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X-Men Actress Finds Creepy Children's Book In Her Bedroom

Famke Janssen called the police after a copy of The Lonely Doll mysteriously appeared on a shelf near her bed.

Last updated on July 3, 2018, at 12:14 p.m. ET

Posted on August 15, 2013, at 12:22 p.m. ET

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Dutch actress Famke Janssen says someone broke into her Manhattan apartment and placed a children's book called The Lonely Doll on a shelf beside her bed. Janssen told police that the book was not hers and that she had not given anyone else access to her penthouse.

On Thursday, The New York Post reported that police have not found any evidence of a break-in. A source told the paper that there were no suspicious people seen on the building's surveillance footage, there were no signs of forced entry in the home or from the penthouse roof, and, weirdly, no fingerprints on the book. Police confirmed to the Associated Press that the apartment wasn't in disarray and it wasn't clear if anything was taken, adding that the investigation was ongoing.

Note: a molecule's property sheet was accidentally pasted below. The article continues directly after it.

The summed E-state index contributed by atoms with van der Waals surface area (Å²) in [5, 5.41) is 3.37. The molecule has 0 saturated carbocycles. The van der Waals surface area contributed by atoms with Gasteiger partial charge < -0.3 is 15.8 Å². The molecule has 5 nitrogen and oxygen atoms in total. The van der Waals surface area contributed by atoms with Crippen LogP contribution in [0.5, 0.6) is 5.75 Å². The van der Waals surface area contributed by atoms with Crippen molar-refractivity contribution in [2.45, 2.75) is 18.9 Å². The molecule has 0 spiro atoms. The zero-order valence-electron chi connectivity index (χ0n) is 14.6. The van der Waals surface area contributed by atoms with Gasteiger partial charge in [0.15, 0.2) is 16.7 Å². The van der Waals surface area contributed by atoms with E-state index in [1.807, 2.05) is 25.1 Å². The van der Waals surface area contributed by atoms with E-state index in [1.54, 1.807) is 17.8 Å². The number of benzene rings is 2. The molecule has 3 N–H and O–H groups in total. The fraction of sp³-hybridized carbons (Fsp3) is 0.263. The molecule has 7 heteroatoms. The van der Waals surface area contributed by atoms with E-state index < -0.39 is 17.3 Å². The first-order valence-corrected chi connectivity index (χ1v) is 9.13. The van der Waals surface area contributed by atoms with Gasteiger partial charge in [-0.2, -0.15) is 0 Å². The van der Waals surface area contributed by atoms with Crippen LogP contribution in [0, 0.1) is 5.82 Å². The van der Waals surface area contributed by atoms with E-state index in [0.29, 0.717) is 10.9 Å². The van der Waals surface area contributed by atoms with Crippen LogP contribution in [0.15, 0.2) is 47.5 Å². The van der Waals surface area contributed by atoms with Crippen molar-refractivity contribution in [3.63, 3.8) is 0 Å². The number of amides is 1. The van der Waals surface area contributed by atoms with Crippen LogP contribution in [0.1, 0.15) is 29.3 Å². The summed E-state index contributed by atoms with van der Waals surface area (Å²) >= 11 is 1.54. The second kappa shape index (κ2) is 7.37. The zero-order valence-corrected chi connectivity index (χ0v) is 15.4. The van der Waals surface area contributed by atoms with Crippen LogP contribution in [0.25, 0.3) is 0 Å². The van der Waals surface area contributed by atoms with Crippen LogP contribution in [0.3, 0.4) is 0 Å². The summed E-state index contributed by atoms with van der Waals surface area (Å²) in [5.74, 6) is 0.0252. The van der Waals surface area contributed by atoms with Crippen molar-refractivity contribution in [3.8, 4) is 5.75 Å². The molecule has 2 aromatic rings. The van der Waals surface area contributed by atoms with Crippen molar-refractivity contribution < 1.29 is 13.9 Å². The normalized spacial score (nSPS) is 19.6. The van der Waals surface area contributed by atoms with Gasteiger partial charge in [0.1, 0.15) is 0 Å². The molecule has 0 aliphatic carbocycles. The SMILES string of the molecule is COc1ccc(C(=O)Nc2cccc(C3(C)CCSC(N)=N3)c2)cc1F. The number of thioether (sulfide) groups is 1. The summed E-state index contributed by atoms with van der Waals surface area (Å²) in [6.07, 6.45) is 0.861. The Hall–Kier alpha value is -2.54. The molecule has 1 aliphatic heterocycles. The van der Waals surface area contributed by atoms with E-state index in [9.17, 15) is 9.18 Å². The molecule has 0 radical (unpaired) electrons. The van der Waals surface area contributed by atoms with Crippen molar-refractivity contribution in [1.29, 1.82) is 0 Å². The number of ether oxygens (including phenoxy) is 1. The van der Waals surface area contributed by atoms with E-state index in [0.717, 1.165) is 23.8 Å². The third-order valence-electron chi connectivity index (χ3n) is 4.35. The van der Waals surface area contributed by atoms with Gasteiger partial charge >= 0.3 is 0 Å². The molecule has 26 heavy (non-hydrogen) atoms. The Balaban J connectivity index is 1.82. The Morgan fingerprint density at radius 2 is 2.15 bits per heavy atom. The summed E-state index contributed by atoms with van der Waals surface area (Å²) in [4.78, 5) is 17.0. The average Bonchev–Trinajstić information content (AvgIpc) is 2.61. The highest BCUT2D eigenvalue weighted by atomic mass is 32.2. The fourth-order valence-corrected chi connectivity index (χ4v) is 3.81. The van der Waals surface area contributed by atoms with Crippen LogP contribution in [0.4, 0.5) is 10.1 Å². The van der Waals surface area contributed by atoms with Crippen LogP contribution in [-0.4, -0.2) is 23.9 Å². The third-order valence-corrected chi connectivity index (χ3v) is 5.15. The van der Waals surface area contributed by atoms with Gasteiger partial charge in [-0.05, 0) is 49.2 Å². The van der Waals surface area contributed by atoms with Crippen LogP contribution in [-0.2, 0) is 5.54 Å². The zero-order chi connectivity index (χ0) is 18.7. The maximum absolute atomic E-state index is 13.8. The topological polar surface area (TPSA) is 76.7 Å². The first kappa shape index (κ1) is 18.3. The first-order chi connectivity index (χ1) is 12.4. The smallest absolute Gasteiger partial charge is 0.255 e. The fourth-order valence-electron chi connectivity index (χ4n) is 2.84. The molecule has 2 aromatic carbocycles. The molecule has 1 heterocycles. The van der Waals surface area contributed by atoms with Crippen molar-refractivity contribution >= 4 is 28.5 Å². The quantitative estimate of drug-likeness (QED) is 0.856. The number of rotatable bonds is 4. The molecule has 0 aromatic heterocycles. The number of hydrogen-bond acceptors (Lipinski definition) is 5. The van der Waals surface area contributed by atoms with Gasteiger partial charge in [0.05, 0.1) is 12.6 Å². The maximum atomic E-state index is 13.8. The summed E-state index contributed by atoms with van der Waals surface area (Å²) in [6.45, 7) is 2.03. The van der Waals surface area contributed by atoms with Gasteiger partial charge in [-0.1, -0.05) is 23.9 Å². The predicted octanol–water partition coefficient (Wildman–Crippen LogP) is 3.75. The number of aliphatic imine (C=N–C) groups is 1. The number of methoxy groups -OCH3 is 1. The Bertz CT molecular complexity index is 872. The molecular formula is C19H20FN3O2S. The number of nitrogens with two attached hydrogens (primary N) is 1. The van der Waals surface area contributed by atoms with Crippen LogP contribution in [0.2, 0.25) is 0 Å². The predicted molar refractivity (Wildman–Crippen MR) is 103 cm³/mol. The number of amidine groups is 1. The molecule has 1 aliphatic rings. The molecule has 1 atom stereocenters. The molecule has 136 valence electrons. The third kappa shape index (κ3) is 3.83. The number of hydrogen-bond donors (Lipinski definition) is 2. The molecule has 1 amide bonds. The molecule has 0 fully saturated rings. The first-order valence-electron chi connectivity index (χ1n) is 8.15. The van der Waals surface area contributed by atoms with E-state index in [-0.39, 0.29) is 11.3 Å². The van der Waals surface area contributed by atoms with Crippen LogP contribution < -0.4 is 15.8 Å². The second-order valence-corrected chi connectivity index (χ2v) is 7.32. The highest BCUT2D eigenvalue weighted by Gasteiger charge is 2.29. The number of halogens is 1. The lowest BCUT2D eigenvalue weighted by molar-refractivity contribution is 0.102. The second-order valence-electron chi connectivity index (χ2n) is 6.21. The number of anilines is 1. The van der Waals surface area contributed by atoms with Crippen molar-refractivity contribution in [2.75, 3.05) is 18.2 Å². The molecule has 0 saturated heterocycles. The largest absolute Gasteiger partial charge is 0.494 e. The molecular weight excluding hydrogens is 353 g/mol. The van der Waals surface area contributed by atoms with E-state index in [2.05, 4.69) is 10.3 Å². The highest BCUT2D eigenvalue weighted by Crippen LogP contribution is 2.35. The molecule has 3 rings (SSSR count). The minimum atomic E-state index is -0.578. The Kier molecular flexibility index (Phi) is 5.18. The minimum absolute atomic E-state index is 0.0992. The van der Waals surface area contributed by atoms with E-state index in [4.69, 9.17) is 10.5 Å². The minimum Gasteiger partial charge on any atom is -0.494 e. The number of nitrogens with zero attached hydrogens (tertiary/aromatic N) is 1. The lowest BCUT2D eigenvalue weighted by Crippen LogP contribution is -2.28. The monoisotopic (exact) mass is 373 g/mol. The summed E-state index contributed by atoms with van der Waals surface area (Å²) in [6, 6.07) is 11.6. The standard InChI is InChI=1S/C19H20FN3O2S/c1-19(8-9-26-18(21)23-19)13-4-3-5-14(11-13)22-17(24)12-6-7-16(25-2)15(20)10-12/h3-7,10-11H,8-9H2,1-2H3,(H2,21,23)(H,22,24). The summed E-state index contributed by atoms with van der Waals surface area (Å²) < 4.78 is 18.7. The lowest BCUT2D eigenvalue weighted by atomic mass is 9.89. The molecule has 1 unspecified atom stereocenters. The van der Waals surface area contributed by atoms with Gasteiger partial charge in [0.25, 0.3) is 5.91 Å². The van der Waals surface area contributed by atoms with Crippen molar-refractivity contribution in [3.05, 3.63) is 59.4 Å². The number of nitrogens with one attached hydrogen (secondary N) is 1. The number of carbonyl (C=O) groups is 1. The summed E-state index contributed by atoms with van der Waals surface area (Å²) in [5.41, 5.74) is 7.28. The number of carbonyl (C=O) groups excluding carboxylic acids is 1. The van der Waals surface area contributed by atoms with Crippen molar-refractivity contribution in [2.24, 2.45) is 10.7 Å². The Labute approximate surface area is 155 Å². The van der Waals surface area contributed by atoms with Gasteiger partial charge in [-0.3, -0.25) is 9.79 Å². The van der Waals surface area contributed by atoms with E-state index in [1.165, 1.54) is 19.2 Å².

The Lonely Doll was published in 1957 and is about a doll named Edith who makes friends with two Teddy Bears. The book created some controversy when it was first published due to a scene wherein "Mr. Bear" spanks Edith for misbehaving. A 2004 New York Times article about the book's legacy -- titled "The Unsettling Stories of Two Lonely Dolls" -- summarizes the story:

The first, and best-known, title introduces Edith, who lives desperately alone in a grand New York mansion, and who one day finds that two teddy bears, apparently father and son, have come to live with her. The book's climax -- and one reason modern mothers may be of two minds about reading it to their daughters -- occurs when Mr. Bear returns to find Edith and Little Bear playing dress-up, complete with lipstick, jewelry, high heels and a cheeky message about Mr. Bear in lipstick on a mirror. A spanking follows, and Edith cries, terrified that the bears will go away and leave her alone again. (After an apology, Mr. Bear says he will stay forever, but Edith's anxiety resurfaces in later books.)

So just try to imagine...

...coming home at night...


...and finding a mysterious, creepy doll book lying next to your bed.